The growing social and economic consequences of pollution derived from plastics are focusing attention on the need to produce novel bioprocesses for enhancing food shelf-life. As a consequence, in recent years the use of edible films for food packaging is generating a huge scientific interest. In this work we report the production of an edible hydrocolloid film made by using Citrus pectin and the protein phaseolin crosslinked by microbial transglutaminase, an enzyme able to covalently modify proteins by formation of isopeptide bonds between glutamine and lysine residues. The films were characterized and their morphology was evaluated by both Atomic Force Microscopy and Scanning Electron Microscopy. Mechanical properties and barrier properties to CO2, O2 and water vapor have demonstrated that these films possess technological features comparable to those possessed by commercial plastics. It is worth noting that these characteristics are maintained even following storage of the films at 4 °C or -20 °C, suggesting that our bioplastics can be tailored to protect food at low temperature. Moreover, gastric and duodenal digestion studies conducted under the same conditions found in the human digestion system have demonstrated that transglutaminase-containing films are regularly digested encouraging an application of the proposed materials as food coatings.

Characterization of Citrus pectin edible films containing transglutaminase-modified phaseolin

GIOSAFATTO, CONCETTA VALERIA LUCIA;DI PIERRO, PROSPERO;PORTA, RAFFAELE;MARINIELLO, LOREDANA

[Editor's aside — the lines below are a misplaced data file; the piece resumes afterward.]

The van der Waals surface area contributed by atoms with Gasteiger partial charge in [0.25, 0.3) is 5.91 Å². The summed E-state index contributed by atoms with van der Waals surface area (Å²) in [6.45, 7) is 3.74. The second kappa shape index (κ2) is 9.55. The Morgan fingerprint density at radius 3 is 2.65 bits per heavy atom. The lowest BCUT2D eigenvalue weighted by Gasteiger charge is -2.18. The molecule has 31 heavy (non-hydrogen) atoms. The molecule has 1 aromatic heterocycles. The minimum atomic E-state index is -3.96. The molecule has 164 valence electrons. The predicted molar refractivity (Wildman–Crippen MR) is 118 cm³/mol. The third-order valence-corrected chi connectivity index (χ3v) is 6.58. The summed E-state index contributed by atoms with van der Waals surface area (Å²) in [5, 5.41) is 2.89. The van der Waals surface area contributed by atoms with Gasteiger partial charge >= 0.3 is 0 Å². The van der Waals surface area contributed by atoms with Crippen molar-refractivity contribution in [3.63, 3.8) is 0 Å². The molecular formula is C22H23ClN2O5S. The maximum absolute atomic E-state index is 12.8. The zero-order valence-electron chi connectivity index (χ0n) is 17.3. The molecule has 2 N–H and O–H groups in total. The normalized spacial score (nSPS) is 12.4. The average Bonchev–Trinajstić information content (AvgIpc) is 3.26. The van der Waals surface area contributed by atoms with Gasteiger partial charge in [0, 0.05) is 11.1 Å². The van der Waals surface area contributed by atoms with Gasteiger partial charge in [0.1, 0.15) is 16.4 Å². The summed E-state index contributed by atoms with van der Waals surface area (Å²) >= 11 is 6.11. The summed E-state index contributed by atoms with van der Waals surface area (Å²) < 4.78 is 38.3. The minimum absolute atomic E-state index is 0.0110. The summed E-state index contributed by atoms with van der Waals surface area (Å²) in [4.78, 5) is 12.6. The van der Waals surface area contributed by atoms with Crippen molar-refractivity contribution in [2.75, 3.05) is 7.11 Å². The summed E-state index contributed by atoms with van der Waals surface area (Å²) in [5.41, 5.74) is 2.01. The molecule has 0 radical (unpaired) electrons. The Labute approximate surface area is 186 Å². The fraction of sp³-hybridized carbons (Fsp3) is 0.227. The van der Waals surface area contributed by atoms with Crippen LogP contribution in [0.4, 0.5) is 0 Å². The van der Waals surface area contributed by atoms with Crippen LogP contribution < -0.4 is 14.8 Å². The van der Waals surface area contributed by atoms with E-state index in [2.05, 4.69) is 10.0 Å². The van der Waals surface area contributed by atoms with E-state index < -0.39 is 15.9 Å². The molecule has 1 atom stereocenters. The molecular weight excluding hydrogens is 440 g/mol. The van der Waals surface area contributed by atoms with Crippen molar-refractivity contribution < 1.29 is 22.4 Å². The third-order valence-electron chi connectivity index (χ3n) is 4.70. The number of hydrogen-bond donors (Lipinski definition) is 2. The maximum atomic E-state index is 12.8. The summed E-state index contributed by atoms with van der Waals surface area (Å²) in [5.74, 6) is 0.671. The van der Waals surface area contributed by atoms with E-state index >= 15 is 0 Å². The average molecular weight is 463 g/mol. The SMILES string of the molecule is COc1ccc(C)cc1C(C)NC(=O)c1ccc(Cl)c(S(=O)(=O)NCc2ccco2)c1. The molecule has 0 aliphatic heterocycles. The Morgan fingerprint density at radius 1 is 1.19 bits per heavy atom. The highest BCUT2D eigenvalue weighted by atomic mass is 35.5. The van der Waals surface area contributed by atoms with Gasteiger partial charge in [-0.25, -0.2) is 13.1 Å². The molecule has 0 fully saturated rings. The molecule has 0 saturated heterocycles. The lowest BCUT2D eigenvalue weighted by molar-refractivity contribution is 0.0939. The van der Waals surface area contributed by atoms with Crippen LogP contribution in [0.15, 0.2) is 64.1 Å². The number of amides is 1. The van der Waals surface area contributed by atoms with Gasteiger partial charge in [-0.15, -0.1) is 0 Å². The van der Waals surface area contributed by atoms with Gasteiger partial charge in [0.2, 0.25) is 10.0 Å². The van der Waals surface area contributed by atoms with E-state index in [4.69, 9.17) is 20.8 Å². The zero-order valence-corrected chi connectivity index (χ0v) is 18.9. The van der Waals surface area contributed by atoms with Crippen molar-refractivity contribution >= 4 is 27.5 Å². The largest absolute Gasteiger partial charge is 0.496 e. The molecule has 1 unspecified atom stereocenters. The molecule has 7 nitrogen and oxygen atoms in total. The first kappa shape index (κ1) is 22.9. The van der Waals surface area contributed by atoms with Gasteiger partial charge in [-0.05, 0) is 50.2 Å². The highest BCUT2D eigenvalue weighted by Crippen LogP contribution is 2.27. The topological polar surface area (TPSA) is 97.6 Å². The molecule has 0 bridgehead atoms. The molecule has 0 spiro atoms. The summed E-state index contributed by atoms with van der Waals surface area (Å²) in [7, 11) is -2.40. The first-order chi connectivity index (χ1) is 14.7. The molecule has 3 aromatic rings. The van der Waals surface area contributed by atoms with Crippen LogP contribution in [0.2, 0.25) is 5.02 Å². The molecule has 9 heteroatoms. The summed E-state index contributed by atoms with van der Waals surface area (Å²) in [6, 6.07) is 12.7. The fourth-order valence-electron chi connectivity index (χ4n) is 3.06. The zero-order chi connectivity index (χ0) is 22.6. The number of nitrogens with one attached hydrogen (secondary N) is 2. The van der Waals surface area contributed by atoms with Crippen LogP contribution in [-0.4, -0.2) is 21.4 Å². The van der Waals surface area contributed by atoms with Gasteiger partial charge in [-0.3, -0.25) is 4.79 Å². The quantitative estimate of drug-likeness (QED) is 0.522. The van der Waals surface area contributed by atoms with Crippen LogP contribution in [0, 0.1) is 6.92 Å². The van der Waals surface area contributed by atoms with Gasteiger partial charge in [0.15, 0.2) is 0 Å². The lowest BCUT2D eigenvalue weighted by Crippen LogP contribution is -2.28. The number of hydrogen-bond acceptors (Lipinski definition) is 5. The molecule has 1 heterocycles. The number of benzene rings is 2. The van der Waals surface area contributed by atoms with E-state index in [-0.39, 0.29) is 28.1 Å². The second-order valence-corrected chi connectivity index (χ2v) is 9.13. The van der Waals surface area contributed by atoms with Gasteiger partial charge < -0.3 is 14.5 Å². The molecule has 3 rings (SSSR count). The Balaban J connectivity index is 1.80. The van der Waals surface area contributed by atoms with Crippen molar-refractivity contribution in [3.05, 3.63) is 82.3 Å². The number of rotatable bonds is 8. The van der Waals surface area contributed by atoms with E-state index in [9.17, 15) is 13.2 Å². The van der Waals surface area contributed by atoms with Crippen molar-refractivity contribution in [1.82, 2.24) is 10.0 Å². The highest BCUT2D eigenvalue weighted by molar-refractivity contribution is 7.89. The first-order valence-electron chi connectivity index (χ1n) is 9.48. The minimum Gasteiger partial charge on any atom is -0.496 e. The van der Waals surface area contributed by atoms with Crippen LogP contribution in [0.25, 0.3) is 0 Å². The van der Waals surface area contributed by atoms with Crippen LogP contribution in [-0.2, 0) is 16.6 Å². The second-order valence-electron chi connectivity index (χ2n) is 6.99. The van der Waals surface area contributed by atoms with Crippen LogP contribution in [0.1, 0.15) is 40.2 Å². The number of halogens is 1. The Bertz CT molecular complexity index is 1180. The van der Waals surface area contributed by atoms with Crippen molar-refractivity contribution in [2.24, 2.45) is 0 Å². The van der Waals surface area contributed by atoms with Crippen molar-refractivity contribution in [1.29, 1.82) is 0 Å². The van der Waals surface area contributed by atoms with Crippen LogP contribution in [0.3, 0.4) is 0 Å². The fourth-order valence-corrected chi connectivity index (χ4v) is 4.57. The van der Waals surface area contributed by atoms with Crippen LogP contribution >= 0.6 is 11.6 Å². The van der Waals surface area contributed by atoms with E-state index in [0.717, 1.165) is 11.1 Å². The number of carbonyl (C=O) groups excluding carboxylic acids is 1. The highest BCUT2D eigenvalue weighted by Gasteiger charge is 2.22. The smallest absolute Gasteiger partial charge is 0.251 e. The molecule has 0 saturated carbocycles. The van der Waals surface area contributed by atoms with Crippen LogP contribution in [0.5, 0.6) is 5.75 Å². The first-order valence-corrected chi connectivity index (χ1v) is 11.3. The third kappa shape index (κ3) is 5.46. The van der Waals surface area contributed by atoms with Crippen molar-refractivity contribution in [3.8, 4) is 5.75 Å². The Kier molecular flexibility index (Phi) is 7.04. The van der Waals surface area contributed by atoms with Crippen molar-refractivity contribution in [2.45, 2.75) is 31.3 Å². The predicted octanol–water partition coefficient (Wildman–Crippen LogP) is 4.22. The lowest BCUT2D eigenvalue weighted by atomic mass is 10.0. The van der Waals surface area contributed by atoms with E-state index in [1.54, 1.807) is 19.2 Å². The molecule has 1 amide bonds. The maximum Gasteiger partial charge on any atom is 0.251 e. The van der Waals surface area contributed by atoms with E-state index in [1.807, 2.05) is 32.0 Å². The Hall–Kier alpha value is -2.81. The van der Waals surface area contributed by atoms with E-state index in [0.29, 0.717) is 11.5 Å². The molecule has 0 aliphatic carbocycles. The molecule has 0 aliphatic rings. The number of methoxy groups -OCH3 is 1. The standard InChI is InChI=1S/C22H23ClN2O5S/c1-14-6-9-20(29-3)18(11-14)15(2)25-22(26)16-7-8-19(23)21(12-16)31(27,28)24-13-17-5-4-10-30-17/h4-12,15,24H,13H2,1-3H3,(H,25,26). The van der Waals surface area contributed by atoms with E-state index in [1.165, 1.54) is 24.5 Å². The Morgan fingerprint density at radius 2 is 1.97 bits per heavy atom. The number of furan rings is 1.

2014

Abstract

The growing social and economic consequences of pollution derived from plastics are focusing attention on the need to produce novel bioprocesses for enhancing food shelf-life. As a consequence, in recent years the use of edible films for food packaging is generating a huge scientific interest. In this work we report the production of an edible hydrocolloid film made by using Citrus pectin and the protein phaseolin crosslinked by microbial transglutaminase, an enzyme able to covalently modify proteins by formation of isopeptide bonds between glutamine and lysine residues. The films were characterized and their morphology was evaluated by both Atomic Force Microscopy and Scanning Electron Microscopy. Mechanical properties and barrier properties to CO2, O2 and water vapor have demonstrated that these films possess technological features comparable to those possessed by commercial plastics. It is worth noting that these characteristics are maintained even following storage of the films at 4 °C or -20 °C, suggesting that our bioplastics can be tailored to protect food at low temperature. Moreover, gastric and duodenal digestion studies conducted under the same conditions found in the human digestion system have demonstrated that transglutaminase-containing films are regularly digested encouraging an application of the proposed materials as food coatings.
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Utilizza questo identificativo per citare o creare un link a questo documento: https://hdl.handle.net/11588/572085
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